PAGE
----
The Power of “We” in Relationships

Watch your words. The difference between “I” and “we” may be an important distinction in the quality of your relationship. A new study by UC Berkeley researchers suggests couples who refer to themselves as “we” have healthier relationships and are better able to resolve conflicts than are couples in which spouses use the pronoun “I” instead. Other positive pronouns were “our” and “us” rather than “me” and “you”. Results were published in Psychology and Aging.

Researchers studies 154 middle-aged and older couples discussing disagreements. Couples who used “I” pronouns that emphasized their separateness tended to be more unhappy and less able to manage conflict, while those who used “we” identifiers showed less stress and smoother interactions.

“Individuality is a deeply ingrained value in American society, but, at least in the realm of marriage, being part of a ‘we’ is well worth giving up a bit of ‘me,’” said study co-author and psychology professor Robert Levenson.

The study results were not a surprise, as earlier studies have compared the “me-ness” and “we-ness” of younger couples’ relationships and found the “we” identity was strongly linked with happier younger couples, while “I” language tended to be polarizing. This study shows how the “we-ness” of a relationship may carry over a longer time period to more mature relationships. It also takes the earlier results further by linking emotions and physiological responses with the word choices.

The bottom line: couples with a team mentality may be able to better overcome obstacles both within and outside of the relationship. Using these team-like pronouns may be an indicator of the unity the couple feels and expresses. On the flip side, spouses who highly value individuality and personal opinion may focus more on themselves, at the detriment of their marriage union.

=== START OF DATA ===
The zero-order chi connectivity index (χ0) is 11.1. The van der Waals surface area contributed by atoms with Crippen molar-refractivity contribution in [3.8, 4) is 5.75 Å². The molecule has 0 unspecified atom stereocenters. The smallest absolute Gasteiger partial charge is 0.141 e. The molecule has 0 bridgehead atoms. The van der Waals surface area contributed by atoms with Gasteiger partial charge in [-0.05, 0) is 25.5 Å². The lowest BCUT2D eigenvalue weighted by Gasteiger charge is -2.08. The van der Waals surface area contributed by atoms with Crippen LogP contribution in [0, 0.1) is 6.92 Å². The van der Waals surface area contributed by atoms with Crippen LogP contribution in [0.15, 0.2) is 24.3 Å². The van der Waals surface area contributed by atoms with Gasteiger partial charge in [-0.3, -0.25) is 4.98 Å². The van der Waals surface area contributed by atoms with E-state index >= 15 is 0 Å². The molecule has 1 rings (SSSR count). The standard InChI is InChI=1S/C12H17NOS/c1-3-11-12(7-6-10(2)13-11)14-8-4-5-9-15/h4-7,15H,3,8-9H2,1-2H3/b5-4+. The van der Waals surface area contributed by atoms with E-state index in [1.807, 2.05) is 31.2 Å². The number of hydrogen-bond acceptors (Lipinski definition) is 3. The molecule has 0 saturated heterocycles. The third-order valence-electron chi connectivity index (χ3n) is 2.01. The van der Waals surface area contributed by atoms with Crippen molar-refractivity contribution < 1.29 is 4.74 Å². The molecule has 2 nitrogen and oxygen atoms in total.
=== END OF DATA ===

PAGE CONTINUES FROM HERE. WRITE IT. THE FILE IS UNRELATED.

The next time you are addressing a conflict with your partner, or you are trying to nudge your marriage in a particular direction, try using more unifying language of “us” or “we.” It may help you each see your relationship in a different light–as a partnership.

10 responses to “The Power of “We” in Relationships

  1. While engaged ad planning “our” wedding, which fell mostly to me as the bride, of course, my fiance (now husband) heard me call it “my wedding” and corrected me on it. “It is OUR wedding” he reminded me, and I have never forgot it!

  2. “We” or “us” serves no purpose if it doesn’t come from the heart. The genuine “We” comes as we grow from our relationships. 🙂

  3. Chriss, that’s a funny story–glad you learned early. 😉 Walter, that’s true, but using words like we does tend to change your perspective and view your needs as a couple instead of as an individual.
    Thanks for your comments.

  4. Lori, where do you come across all of this interesting stuff? You always have such fascinating facts and statistic. I learn so much from your blog! I’ll be sure to pay attention to the way I talk about my (our!) marriage.

  5. Thanks, Kathleen. I love reading research about relationships. I find it is often more useful than opinion (except my opinion, of course)!

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